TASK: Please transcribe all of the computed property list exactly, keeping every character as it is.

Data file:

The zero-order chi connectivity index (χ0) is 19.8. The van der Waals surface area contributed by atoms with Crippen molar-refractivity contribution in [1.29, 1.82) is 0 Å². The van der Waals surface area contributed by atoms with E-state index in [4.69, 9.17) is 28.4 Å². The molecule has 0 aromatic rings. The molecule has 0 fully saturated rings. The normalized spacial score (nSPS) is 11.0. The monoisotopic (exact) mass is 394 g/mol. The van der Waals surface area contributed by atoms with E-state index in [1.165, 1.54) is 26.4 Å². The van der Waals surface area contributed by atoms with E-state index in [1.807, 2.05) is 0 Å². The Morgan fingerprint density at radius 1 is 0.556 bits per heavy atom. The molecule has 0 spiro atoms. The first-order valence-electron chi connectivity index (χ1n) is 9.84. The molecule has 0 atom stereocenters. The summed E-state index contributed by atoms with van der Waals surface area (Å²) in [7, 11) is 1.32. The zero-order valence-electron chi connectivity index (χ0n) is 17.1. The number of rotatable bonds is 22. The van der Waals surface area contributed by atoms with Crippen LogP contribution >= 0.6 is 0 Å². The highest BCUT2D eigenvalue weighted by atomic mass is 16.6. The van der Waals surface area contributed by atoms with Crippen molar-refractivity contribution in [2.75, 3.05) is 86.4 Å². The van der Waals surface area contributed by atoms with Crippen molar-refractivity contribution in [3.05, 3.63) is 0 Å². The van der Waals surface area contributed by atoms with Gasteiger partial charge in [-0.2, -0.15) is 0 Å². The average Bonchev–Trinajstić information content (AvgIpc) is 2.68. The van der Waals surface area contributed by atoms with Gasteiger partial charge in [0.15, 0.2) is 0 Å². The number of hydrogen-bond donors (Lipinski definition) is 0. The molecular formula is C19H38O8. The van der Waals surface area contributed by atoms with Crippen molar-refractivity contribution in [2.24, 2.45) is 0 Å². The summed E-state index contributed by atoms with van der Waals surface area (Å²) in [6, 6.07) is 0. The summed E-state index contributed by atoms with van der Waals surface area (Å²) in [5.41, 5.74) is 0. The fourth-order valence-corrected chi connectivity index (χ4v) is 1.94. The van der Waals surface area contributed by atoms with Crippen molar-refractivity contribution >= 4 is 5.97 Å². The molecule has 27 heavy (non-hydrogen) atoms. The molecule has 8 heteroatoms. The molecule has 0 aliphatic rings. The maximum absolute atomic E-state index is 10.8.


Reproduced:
The zero-order chi connectivity index (χ0) is 19.8. The van der Waals surface area contributed by atoms with Crippen molar-refractivity contribution in [1.29, 1.82) is 0 Å². The van der Waals surface area contributed by atoms with E-state index in [4.69, 9.17) is 28.4 Å². The molecule has 0 aromatic rings. The molecule has 0 fully saturated rings. The normalized spacial score (nSPS) is 11.0. The monoisotopic (exact) mass is 394 g/mol. The van der Waals surface area contributed by atoms with E-state index in [1.165, 1.54) is 26.4 Å². The van der Waals surface area contributed by atoms with E-state index in [1.807, 2.05) is 0 Å². The Morgan fingerprint density at radius 1 is 0.556 bits per heavy atom. The molecule has 0 spiro atoms. The first-order valence-electron chi connectivity index (χ1n) is 9.84. The molecule has 0 atom stereocenters. The summed E-state index contributed by atoms with van der Waals surface area (Å²) in [7, 11) is 1.32. The zero-order valence-electron chi connectivity index (χ0n) is 17.1. The number of rotatable bonds is 22. The van der Waals surface area contributed by atoms with Crippen LogP contribution >= 0.6 is 0 Å². The highest BCUT2D eigenvalue weighted by atomic mass is 16.6. The van der Waals surface area contributed by atoms with Crippen molar-refractivity contribution in [2.75, 3.05) is 86.4 Å². The van der Waals surface area contributed by atoms with Crippen molar-refractivity contribution in [3.05, 3.63) is 0 Å². The van der Waals surface area contributed by atoms with Gasteiger partial charge in [-0.2, -0.15) is 0 Å². The average Bonchev–Trinajstić information content (AvgIpc) is 2.68. The van der Waals surface area contributed by atoms with Gasteiger partial charge in [0.15, 0.2) is 0 Å². The number of hydrogen-bond donors (Lipinski definition) is 0. The molecular formula is C19H38O8. The van der Waals surface area contributed by atoms with Crippen molar-refractivity contribution in [2.24, 2.45) is 0 Å². The summed E-state index contributed by atoms with van der Waals surface area (Å²) in [6, 6.07) is 0. The summed E-state index contributed by atoms with van der Waals surface area (Å²) in [5.41, 5.74) is 0. The fourth-order valence-corrected chi connectivity index (χ4v) is 1.94. The van der Waals surface area contributed by atoms with Crippen molar-refractivity contribution >= 4 is 5.97 Å². The molecule has 27 heavy (non-hydrogen) atoms. The molecule has 8 heteroatoms. The molecule has 0 aliphatic rings. The maximum absolute atomic E-state index is 10.8.